Back to the stuff that’s aimed at kids! One of Edinburgh’s annual festivals is the Imaginate Festival, a festival of the performing arts for children and young people. The Imaginate team partnered up with the Edinburgh Science Festival to put together a show called “Uncanny Valley”, an interactive show which aims to explore the line between human beings and robots, and see how blurry it can be.
This show was sold out on every day it was on, so rather than see it, we had a backstage chat with some of the actors involved, who put on a mini show for us. It was, to put it mildly, rather entrancing stuff, particularly “OKAY” the robot, who was both delightful and hilarious at the same time. If you’ve got kids, I would suggest that the Imaginate Festival should definitely be on your list!
And, finally, the last stop of our Science Festival adventure. Well, almost. We’ve got a cocktail tasting session coming up too, but Jess is going to be telling you about that. The last one I’m going to tell you about is this, our evening titled “Adventures in Viticulture”.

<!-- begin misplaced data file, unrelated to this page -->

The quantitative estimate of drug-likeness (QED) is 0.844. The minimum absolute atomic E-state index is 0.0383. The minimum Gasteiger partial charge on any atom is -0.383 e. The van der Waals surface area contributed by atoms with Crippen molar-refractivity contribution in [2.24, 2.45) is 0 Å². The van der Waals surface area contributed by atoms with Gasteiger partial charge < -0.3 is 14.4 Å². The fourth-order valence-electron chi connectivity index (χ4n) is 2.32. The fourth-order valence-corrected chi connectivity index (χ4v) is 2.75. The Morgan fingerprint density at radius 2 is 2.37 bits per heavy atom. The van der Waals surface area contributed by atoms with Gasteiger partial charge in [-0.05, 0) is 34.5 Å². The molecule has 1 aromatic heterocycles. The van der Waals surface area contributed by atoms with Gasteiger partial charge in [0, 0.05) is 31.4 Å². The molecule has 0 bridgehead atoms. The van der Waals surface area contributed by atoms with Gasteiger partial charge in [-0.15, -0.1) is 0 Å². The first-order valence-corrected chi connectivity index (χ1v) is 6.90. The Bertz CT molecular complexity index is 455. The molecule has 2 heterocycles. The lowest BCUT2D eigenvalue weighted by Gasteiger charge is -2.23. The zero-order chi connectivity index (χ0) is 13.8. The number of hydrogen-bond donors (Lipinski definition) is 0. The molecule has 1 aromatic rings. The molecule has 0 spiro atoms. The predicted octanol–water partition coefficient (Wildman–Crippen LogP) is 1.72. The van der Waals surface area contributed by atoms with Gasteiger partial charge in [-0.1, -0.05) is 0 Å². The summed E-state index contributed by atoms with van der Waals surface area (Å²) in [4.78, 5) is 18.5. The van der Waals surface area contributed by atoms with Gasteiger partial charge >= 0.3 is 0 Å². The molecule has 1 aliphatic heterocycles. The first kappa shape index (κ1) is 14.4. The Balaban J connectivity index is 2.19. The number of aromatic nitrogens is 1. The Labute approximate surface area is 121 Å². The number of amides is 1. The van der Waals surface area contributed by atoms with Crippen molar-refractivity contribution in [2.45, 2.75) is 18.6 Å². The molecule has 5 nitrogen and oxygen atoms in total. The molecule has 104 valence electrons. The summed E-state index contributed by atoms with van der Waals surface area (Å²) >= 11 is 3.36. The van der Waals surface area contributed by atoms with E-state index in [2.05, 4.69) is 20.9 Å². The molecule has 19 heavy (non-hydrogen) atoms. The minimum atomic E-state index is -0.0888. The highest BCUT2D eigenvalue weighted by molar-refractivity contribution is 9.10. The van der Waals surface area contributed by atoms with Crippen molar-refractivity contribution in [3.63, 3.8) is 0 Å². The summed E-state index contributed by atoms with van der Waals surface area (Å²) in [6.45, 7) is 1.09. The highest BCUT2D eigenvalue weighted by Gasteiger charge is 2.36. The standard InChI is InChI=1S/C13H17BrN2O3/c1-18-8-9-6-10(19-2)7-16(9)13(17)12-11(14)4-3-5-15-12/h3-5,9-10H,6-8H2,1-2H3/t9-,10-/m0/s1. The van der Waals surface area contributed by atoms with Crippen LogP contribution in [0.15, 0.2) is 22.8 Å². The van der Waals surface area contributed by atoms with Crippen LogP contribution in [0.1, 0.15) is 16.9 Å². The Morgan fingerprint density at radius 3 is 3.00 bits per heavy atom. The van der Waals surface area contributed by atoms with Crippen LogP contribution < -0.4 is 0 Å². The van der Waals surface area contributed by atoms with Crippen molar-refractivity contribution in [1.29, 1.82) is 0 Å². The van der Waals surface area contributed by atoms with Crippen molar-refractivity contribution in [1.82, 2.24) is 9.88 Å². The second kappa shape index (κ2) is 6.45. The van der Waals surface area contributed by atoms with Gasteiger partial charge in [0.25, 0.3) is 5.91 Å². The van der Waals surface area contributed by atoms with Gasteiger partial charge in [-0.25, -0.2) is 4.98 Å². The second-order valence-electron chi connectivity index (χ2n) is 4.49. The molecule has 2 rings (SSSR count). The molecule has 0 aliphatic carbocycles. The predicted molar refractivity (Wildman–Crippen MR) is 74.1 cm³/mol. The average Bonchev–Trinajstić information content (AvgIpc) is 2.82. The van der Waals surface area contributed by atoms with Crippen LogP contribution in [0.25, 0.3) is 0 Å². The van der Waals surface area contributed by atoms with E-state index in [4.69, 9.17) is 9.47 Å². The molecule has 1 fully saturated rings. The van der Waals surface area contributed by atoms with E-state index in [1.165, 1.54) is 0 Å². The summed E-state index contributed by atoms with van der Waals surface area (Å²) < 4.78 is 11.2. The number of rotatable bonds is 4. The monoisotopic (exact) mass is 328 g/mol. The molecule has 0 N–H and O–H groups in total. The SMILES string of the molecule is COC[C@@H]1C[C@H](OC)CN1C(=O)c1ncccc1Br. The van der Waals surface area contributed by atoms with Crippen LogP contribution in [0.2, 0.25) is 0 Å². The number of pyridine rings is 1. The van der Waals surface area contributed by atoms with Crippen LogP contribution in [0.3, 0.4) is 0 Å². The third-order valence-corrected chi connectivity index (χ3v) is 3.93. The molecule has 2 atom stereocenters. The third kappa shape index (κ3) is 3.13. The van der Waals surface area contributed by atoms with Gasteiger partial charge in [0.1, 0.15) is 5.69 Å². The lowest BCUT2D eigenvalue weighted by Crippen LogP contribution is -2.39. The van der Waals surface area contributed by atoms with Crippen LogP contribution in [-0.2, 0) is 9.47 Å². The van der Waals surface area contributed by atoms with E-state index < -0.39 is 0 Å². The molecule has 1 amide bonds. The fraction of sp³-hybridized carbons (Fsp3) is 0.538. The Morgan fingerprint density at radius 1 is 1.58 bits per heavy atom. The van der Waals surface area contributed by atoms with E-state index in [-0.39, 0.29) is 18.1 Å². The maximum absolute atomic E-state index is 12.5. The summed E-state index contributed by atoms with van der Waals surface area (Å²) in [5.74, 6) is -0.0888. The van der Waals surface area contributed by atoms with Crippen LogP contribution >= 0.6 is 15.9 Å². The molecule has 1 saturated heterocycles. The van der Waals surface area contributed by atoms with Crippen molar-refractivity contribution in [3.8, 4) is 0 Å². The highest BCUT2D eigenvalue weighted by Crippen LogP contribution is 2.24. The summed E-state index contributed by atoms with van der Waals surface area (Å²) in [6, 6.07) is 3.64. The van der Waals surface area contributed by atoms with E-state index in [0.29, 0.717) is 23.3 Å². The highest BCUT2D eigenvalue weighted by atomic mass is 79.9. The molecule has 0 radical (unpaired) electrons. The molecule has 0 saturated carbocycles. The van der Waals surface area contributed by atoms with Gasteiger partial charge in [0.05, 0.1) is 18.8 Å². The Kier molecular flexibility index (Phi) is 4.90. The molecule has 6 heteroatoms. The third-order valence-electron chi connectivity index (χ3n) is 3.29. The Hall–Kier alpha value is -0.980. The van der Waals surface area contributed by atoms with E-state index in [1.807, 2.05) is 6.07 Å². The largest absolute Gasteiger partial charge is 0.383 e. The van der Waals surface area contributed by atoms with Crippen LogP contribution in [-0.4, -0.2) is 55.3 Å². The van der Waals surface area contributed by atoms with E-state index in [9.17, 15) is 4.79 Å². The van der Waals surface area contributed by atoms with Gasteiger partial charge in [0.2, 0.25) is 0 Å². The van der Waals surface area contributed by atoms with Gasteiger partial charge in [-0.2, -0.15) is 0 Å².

Which included wine tasting. What’s not to love?
Strictly aimed at adults, this event also took place in Summerhall, and featured three guest speakers, each with a unique perspective on wine and vineyards – a wine seller, an expert in the technology of wine growing, and a chap who is trying (currently, not hugely successfully) to grow wine in Scotland.
I have to say, it was this last chap who was particularly hilarious, taking us through his adventures in trying to make drinkable wine in what could best be described as a challenging climate. He freely admitted that he’d not had any success as yet, but his enthusiasm didn’t appear to be dampened one bit by such minor details as producing nothing drinkable.